Whether correctly or incorrectly, many employees feel that their leaders point out only their mistakes in front of the group, so make it your daily mission to prove that perception wrong.
“When I was at Autopart International and I saw that one of my people did something noteworthy, I made sure that everyone else knew about it by emailing the story to the entire chain,” Patkin recalls. “I could literally see the glow on the highlighted employee’s face for weeks, and I also noticed that many of the other team members began to work even harder in order to earn a write-up themselves. Other successful recognition strategies included writing thank-you notes to my employees and publishing a company-wide monthly newsletter highlighting our ‘stars.’ Sometimes, I would even call my employees’ homes to brag on them to their families.”
Sure, you originally hired each of your employees to do specific jobs.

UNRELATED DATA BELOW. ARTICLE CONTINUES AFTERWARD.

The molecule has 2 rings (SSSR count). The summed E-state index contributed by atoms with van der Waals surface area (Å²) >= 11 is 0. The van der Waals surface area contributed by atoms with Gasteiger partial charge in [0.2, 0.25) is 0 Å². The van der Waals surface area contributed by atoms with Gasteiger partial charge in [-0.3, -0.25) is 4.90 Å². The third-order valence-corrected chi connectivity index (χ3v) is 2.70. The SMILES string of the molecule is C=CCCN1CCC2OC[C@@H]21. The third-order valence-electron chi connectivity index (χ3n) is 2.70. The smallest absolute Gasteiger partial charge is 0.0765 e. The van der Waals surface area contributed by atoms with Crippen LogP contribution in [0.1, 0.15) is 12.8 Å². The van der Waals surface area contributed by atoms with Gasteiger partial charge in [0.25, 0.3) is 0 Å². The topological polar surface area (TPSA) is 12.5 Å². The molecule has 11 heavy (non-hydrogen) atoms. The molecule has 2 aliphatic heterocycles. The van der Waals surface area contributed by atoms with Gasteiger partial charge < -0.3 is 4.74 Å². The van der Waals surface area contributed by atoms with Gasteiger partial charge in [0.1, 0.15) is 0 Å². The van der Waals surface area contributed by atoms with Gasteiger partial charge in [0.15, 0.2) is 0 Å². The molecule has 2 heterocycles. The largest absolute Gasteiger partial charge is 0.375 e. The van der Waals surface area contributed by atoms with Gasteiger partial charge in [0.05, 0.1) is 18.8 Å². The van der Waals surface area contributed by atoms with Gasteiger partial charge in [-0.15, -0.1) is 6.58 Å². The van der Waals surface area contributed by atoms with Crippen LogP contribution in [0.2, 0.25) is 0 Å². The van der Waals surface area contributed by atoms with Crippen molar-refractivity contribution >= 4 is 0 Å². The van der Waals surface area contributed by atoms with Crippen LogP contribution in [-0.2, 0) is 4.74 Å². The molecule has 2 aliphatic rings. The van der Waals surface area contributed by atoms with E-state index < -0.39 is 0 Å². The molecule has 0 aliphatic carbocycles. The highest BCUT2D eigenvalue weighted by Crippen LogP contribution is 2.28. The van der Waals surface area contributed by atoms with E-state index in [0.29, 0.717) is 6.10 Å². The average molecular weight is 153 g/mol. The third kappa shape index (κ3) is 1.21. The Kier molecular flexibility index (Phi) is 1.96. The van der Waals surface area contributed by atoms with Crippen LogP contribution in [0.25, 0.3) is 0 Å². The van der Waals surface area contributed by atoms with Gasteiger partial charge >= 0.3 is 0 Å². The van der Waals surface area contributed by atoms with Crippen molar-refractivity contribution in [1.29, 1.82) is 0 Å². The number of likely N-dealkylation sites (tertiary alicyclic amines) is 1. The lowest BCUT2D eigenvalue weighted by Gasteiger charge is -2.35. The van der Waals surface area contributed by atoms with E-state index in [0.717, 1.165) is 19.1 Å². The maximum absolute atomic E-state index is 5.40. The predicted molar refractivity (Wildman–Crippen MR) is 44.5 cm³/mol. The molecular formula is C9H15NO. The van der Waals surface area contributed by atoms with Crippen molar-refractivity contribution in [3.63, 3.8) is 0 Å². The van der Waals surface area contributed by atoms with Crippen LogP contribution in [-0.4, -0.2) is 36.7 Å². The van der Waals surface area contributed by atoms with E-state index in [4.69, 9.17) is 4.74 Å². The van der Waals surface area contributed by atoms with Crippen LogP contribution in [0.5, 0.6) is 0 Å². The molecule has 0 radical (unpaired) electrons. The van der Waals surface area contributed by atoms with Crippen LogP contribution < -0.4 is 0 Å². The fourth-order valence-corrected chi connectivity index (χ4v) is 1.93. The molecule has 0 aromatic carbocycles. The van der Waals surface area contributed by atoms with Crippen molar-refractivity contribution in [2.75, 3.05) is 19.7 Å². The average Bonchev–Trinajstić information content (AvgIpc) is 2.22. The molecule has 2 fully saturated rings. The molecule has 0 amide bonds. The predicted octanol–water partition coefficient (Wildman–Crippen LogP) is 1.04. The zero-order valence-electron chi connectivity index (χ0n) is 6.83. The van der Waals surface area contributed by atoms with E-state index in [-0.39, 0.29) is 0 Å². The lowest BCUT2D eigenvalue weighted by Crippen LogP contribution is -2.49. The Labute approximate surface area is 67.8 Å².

But over time, your company has grown and changed — and so have your people.
That’s why Patkin says it’s a good idea to check in with each one of them periodically to ask what they’d like to be doing.
You might be surprised to learn, for instance, that your administrative assistant would like to be included in the next marketing campaign design team.
You might be even more (pleasantly!) surprised to find that her social media engagement ideas yield impressive results.
“Annual performance reviews might be a good time to discuss this topic with your employees,” he suggests. “No, you won’t always be able to accommodate every employee’s preferences. But whenever possible, keep job descriptions within your company fluid and allow your people to have a say in matching their skills to the company’s needs. This is one of the best ways I know to build loyalty and encourage your employees to really take ownership of their jobs. After all, they’ll have had a hand in designing them.”
Click here for part 2.
Todd Patkin, author of Finding Happiness:One Man’s Quest to Beat Depression and Anxiety and — Finally — Let the Sunshine In and Twelve Weeks to Finding Happiness: Boot Camp for Building Happier People graduated from Tufts University. He joined the family business and spent 18 years helping it grow. After it was purchased by Advance Auto Parts in 2005, he was free to focus on his main passions: philanthropy, giving back to the community and more.